Bisphenol A (BPA) is a carbon-based compound that the FDA has banned from usage in the manufacture of containers for use by children, as it poses health hazards. So, ensure that the lunch box you purchase is BPA free.
Storage of food is as (if not more) important to one's health as its preparation and nutritional value. More so if it's kids' food that we're talking about. You may slave over the stove to prepare that super-healthy lunch for your kids, but if not stored and carried in an appropriate container, it can result in:
What Makes a Perfect Lunch Box
Not Too Big and Not Too Small
Your kid's lunch box can double up as yours once in a while if you buy one that is neither extra large for him or her nor too small for you to carry a light snack in.
Just the Right Size
When it comes to kids, sometimes parents can overestimate the amount of food they can eat. Remember, just because the box is empty when it gets home doesn't mean your child ate it all. There must be some part of the lunch at the bottom of the school cafeteria bin. Why does this happen? It is second nature to most of us. When we see a large container, no matter how much food we put in it, it seems less. A very big lunch box could be making you do this. On the flip side, a very small lunch box may hold lesser than sufficient food for the child. Hence, use your judgment based on your observation of how much your child eats at home to decide the size of the box.
Will it Stand the Test of Time?
A good lunch box will last for a minimum of one year. So, even if it is a little pricey, it will be a good investment.
A lunch box is something that your kid is going to use every single day for (at the very least) a year. In this 1 year, the box is going to see a considerable amount of wear and tear, rough handling like throwing, scraping, etc.; not to mention it is going to be washed every single day. Hence, it is obvious that a lunch box that comes with a guarantee or warranty of some sort is what you should prefer, even if it may cost you a little extra. Check if the seller guarantees that it is unbreakable. Test it if you must, but buy one that is sure to be durable.
How would you like it if your PB&J sandwich was all soggy with the juice that seeped out of the fresh and juicy peach kept next to it in the lunch box? Not at all, we suppose. Kids, who, let's face it, are already picky eaters, will get this added excuse of the wets and drys mixing up in the box for not eating their lunch. So, we say, the more the compartments in a lunch box, the better. There's a reason Bento-style lunches are so popular. Traditionally, it's a one-portion meal, but with compartments, you can separate the salad from the fruit and the yogurt from the crackers with such ease and finesse that your kids will love to open their boxes to see the culinary cornucopia you prepare for them. Just ensure that there aren't too many, else the size of each compartment will get smaller.
Do not confuse resistance to heat with the ability of the lunch box to keep the food within it hot. What we mean when we say that the box should be heat-resistant is that it should have enough insulation to ensure that the food remains hot, but the outer material should be such that it shouldn't feel hot to touch. Imagine handing a freshly cooked lunch to your kid and his hand getting scalded because the box was not insulated properly. To avoid such mishaps, get a box that can withstand the heat of hot food.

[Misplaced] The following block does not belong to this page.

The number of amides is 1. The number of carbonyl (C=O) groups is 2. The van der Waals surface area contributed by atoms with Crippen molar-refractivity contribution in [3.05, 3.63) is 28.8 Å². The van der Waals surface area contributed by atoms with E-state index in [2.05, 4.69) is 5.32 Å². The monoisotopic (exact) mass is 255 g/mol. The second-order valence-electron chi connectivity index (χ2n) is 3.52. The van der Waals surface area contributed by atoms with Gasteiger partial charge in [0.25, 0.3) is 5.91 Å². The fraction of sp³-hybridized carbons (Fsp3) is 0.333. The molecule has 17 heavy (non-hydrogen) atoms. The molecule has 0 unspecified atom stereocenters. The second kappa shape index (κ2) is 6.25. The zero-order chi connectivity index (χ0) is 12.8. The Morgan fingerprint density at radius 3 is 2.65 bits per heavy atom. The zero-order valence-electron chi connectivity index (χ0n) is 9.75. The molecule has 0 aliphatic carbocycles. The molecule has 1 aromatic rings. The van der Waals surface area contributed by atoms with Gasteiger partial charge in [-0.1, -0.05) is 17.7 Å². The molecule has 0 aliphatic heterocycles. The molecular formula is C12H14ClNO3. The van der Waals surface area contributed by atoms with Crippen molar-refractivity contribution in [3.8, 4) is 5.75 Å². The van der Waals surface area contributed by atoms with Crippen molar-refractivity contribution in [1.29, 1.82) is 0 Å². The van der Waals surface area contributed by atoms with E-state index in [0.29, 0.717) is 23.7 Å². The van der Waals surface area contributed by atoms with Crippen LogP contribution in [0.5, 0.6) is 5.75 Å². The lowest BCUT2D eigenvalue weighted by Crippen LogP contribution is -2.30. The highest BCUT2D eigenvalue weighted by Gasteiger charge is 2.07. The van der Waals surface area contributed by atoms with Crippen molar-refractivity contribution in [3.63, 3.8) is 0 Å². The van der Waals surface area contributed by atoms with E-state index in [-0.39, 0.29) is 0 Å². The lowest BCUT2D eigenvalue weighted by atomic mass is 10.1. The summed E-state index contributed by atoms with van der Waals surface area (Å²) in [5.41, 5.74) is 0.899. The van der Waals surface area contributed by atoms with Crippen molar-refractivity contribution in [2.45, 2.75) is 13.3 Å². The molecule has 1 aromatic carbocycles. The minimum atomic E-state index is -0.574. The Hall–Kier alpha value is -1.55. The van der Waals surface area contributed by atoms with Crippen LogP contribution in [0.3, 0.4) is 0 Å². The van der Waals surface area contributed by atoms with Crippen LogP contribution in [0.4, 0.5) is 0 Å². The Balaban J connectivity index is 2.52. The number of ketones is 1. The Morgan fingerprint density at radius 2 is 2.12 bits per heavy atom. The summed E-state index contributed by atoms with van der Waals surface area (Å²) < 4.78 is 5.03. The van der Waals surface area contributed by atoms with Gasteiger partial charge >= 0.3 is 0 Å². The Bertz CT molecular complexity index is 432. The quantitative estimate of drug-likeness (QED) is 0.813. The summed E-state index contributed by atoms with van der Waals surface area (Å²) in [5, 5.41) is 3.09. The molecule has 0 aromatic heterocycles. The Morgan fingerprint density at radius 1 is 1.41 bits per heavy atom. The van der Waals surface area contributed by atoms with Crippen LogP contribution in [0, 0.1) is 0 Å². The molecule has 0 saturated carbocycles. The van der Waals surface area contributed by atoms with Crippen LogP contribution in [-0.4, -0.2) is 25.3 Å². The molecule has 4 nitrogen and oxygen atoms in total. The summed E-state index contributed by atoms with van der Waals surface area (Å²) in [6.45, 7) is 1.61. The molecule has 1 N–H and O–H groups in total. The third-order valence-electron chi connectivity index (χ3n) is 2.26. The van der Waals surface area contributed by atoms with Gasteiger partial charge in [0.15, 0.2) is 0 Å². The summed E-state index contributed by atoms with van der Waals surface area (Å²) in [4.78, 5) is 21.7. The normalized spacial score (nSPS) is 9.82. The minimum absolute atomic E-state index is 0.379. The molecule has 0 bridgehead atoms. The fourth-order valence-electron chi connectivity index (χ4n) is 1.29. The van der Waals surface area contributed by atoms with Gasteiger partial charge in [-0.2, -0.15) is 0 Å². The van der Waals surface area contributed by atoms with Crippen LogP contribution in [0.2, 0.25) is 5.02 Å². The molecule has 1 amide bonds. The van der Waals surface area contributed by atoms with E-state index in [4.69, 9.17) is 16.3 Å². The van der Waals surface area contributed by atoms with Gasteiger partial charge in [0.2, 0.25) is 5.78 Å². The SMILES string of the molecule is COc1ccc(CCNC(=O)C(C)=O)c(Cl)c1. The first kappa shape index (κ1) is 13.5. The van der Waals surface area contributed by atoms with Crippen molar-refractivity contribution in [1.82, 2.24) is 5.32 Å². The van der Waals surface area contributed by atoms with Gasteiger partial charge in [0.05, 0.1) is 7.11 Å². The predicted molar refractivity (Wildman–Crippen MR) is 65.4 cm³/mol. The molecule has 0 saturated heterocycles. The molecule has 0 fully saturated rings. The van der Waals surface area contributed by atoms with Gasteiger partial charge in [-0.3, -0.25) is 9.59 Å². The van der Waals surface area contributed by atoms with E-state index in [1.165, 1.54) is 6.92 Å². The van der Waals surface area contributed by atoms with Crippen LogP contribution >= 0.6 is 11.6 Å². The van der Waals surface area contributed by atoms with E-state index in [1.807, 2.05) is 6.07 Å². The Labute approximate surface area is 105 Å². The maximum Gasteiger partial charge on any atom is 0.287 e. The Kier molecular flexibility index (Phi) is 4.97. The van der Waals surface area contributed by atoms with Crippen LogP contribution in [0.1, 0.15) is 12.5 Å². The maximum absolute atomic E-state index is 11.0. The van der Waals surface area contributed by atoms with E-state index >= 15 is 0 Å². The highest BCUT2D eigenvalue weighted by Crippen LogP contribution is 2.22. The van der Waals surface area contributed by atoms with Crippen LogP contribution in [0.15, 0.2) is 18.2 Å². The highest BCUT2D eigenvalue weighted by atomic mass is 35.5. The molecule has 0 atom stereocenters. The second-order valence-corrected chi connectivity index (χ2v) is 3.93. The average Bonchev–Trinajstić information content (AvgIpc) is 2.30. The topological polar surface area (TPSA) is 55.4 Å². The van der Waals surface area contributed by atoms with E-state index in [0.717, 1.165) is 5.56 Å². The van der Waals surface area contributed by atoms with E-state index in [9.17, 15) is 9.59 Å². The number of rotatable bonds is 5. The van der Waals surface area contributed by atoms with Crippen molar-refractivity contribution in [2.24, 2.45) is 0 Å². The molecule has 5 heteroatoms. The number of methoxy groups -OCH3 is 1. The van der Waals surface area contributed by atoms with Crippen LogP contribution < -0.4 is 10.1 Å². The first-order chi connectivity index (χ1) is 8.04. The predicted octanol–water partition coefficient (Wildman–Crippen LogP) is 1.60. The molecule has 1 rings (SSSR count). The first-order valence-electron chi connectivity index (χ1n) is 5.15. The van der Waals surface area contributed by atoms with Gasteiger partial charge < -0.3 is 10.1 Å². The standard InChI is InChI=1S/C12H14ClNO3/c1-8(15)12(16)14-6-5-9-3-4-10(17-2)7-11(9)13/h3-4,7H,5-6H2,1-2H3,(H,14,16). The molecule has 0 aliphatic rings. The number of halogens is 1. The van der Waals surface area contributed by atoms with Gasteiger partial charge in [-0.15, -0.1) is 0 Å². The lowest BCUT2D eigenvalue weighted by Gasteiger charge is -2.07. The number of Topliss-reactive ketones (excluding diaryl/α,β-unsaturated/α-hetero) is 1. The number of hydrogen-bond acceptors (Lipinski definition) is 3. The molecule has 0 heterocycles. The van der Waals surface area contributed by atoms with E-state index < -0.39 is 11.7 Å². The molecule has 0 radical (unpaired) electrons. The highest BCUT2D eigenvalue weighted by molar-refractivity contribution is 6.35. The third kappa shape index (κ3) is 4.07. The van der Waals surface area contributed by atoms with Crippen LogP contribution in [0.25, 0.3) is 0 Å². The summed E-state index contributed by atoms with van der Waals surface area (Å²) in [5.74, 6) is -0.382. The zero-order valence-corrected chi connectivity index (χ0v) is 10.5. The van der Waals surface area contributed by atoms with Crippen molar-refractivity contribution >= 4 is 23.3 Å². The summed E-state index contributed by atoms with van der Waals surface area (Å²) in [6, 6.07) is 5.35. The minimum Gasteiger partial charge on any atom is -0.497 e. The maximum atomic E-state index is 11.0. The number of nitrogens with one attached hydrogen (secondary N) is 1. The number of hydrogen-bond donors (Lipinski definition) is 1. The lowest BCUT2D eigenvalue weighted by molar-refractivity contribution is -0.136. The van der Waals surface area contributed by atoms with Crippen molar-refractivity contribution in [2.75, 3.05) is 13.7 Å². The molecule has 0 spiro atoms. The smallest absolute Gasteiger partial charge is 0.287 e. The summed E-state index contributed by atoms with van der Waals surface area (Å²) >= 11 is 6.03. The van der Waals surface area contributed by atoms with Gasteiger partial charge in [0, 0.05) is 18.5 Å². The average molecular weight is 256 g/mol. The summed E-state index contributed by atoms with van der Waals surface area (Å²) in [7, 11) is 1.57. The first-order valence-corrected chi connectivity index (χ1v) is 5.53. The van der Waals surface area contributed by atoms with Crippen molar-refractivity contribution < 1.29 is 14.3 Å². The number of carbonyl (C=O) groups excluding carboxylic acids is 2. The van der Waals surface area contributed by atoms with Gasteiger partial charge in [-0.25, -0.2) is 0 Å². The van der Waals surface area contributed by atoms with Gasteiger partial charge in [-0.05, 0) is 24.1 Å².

Just Lid Vs. Clasp
Some kids may find it difficult to open a box with tight clasps. In such cases, opt for a box that has a well-fitting lid.
Easy to Use
Ease of handling is a major factor that influences the decision of buying a lunch box. Since most kindergarten schools insist on kids handling their lunch boxes on their own, it is necessary that your child, especially if he or she is a toddler, be able to open and close the box with ease. Take your kid along to buy the lunch box and have him or her open it at the store to check if they can or cannot. This will help you avoid buying something that he or she won't be able to use later.
Fix that Leak
If the box you have your heart set on is not leakproof, lay a sheet of plastic under the lid before you close it.
Leakage and spillage are problems that everyone who carries food around is afraid of facing. It is inconvenient, it causes wastage, and it is messy: 3 things that a kid in school is going to be (to put it mildly) horrified to deal with. So, ensure that the box you pick is totally and completely leakproof. If it isn't, you can stretch a rubber band into its lid while closing it. Get an insulated bag or container to hold the lunch box. This will contain any spills or leaks that the box cannot. Another, and probably the most practical alternative, is to send food that will not leak in the first place.
Make Washing Easy
If not dishwasher-safe, at least buy a box that you won't have difficulty washing by hand, i.e., a box with not too many compartments or parts.
Low on Maintenance
Nobody likes to wash utensils that have elaborate and ornate patterns that are difficult to clean. Neither do they like to use utensils that aren't dishwasher-safe. Why should your child's lunch box be any different? It's going to be used on a daily basis. So, it only makes sense that it be easy to clean, wash, and maintain. So, the best option would be to buy a box that is dishwasher-friendly. This way, your kid can just pop it into the dishwasher when he or she gets home from school. The bag that it is to be carried in, too, should be washing machine-safe.
The material that the box is made of can also be a factor that you might want to take into account. While plastic is the clear winner, as can be seen by so many leading manufacturers, stainless steel is fast becoming a popular material for lunch boxes because of its durability and strength. Mull over the points given above, and make the right choice.